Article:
Tacoma, Wash., is taking a step forward with its fleet electrification, investing in 34 hybrid-electric police vehicles. While the move signals a willingness to adopt new technology, some barriers to electrification remain.
Some of the most visible, and heavily used, city vehicles are inching toward electric power.
In Tacoma, Wash., the police department plans to introduce electric-hybrid police cars into its fleet, signaling a move toward reducing greenhouse gases, fuel costs and expanding the application vehicles among city fleets.
Other cities like Los Angeles, Denver and Boston have already begun the move toward transitioning city vehicles like fire trucks, buses, light-duty vehicles and others toward electric power. However, the heavy operational demands of police vehicles, which pose their own recharging challenges, have mostly left police uses out of the transition to fully electric vehicles.
Tacoma has purchased 34 Ford Police Interceptor hybrids — an SUV-type vehicle — with an anticipated fuel savings of 40 percent, said Paul Hanna, division assistant manager with the Tacoma Public Works Fleet Services. The savings will reduce fuel consumption by more than 28,800 gallons of fuel per year, and save the city an estimated $73,700.
The city currently operates 13 fully electric vehicles, and 92 hybrid-electric vehicles, he added.
A complete transition to hybrid-electric police vehicles has been delayed due to budget constraints brought on by the COVID-19 crisis, Hanna said. Tacoma originally planned to purchase 59 hybrid Police Interceptors, but budget reductions trimmed the order to 34 vehicles.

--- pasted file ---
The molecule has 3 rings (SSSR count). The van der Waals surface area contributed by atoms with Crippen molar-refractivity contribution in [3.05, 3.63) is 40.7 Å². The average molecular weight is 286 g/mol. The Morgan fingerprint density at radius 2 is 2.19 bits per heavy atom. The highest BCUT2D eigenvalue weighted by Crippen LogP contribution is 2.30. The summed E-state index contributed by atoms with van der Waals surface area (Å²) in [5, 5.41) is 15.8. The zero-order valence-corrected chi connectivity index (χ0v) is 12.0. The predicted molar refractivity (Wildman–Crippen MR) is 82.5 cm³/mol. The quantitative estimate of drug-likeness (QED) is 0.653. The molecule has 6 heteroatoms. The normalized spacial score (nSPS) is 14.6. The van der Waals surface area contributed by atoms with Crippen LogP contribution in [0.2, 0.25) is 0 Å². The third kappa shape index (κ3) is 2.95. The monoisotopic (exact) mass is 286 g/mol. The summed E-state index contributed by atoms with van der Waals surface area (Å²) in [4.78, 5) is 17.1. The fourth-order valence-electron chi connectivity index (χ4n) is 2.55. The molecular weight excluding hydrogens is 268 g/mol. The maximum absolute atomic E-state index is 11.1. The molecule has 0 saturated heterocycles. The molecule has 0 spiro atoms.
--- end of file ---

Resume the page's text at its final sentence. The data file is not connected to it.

And a move to transition all of the police and other vehicles to fully electric models is limited by a lack of charging infrastructure, cost and a “lack of viable options for police patrol vehicles that are pursuit rated,” said Hanna in an email.
Planning out the recharging needs is generally one of the first strategic moves city fleets should take before buying electric cars, said Ian Snow, a transportation energy adviser with the city and county of Denver.
“We’ve found that it’s more challenging and more expensive to do the infrastructure side,” Snow said during a webinar last month hosted by Forth, an electric vehicle advocacy and education group, to discuss city fleet and personal vehicle electrification.
“What we’re recommending to many cities that are just getting into this is, start planning the infrastructure at least a year ahead of time of buying the vehicle. So that when you get the vehicle, it’s not just sitting out there,” he explained.
Denver operates roughly 3,200 city vehicles, and aims to have 200 of those operating as electric by the end of the year. A new policy also says electric-eligible vehicles within the city fleet will be considered for replacement. Eligibility is based on availability, duty-cycle and total cost of ownership.
“We want to keep that within 10 percent of the alternative priced vehicle,” said Snow. “We don’t want to be over-spending on these EVs just because we can.”
Fleet managers in Boston say the city aims to have a 100 percent electric fleet by 2030.
“While environmental concerns are one reason for this, we also see EVs as a cost-savings opportunity once we achieve this goal,” said Matthew Bradley, Boston superintendent of automotive maintenance.
A survey of fleet managers by the technology firm Samsara reports 90 percent saying “EVs were the inevitable future of commercial fleets.”
Fuel efficiency and reduced maintenance costs tied as the top reasons fleet managers offered for considering EVs.
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